6. It’s plausible that a reader of the news about the textbook argument would not be aware of China’s own continued censorship. Is there a person alive who doesn’t know the US has aircraft carriers? Guantanamo and Abu Ghraib are recent and much covered in the western media. There are other good reasons besides these.

    7. “Lacks subtlety” is an appropriate criticism for a movie submitted for an Oscar. Otherwise, tell me of a western movie that won critical acclaim but which showed Nazis as monsters in a realistic way?

    8. Your last point I agree with – we don’t want to use criticizing China as an excuse to look at our own politics less carefully.

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  9. We don’t seem to be able to meditate on/consider the japanese invasion and occupation of china of itself, completely apart from the horrific unfolding of chinese history that happened post ’45. I suspect that one reason we find it hard to impossible to do so is that the demonic japanese turned out pretty good, whereas the raped and decimated chinese war victims turned out to be monsters.

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  10. To MFC,
    I have no idea who Patrick Armstrong is. So when he asks who I am gonna believe, I have no basis for deciding whether I should or shouldn’t believe him. Do the pictures he shows depict what he says they’re depicting? I don’t know.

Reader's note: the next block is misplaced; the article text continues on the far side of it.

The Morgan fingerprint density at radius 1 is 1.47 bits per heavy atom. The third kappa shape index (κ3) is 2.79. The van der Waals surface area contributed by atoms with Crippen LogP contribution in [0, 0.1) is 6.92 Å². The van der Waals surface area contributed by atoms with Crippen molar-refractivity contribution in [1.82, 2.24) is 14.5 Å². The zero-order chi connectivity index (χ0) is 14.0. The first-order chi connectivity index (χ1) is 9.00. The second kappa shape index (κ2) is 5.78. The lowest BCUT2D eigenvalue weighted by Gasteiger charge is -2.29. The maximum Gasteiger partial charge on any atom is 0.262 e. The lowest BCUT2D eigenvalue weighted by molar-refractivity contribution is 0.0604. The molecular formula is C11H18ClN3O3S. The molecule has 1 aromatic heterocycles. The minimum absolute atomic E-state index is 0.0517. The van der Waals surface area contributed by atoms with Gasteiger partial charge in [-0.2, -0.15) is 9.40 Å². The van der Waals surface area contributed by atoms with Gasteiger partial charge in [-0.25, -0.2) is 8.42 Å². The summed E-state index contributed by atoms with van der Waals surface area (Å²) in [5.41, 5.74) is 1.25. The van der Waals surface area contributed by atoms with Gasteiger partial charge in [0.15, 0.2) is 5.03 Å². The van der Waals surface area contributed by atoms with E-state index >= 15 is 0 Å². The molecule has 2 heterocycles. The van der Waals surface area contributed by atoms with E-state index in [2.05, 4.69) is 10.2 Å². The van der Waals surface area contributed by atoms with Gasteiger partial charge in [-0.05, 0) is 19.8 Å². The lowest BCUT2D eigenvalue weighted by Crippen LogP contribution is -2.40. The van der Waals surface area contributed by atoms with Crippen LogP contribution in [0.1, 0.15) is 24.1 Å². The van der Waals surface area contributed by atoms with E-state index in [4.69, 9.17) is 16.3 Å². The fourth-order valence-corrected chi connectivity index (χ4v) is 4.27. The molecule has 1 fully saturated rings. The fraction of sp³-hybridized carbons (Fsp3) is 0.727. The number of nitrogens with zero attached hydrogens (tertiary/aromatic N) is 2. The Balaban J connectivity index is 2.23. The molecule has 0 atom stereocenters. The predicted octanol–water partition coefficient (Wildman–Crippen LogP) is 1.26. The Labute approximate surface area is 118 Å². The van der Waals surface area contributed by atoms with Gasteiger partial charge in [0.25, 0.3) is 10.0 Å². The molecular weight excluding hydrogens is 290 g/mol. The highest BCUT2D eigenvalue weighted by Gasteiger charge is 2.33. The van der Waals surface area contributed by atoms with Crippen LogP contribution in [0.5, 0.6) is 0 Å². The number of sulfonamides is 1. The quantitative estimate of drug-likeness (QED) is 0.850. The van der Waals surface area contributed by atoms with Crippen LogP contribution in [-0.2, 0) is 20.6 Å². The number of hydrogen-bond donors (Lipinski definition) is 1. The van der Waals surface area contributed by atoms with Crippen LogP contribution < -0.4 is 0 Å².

If AP grossly, blatantly, and intentionally low-balled the crowd estimate for a pro-Putin rally, that is factually and ethically wrong. If AP took a photo of a large crowd at a pro-Putin rally and tried to pass it off as the turnout at an anti-Putin demonstration instead, that is similarly wrong. And if other outlets ran with the AP feed without fact-checking themselves, then shame on them too.

    But if we’re discussing the presence or absence of some sort of “systematic western media bias”, I’m not sure where this factors in.

    I’m also not sure where double standards come into play here. If “western media” criticized Chinese government low-ball estimates of a domestic protest while remaining silent on a “western” government low-balling estimates of a civic western protest, that would be a double standard. But that’s not represented in your example. And that certainly has little to do with the topic of this thread.

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  11. To Maitreya,
    “the western media (if one may allow oneself to lump it into one group, just for the sake of argument)”
    —this sentence nicely sums up the entirety of the problem. There is no entity known as “western media”. So allowing oneself to use a non-existent entity simply for argument’s sake dooms said argument at or before its conception.

    I believe some journalists are biased against some aspect or aspects of China (just as some journalists are biased for some aspect or aspects of China). The way to counter that bias is to identify it when it occurs. THe problem occurs, as I said earlier, when people try to make unfounded over-generalizations.

    I agree with you that if a movie deserves criticism, it deserves criticism, regardless of its country of origin or who paid the bills.

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  12. Just wondering, in what ways, precisely, is the CCP the same as Sadam Hussein’s regime? More to the point, were the CCP, the GMD, and the Japanese forces one of a kind in the 1930s? All of them bent on the destruction of Chinese people?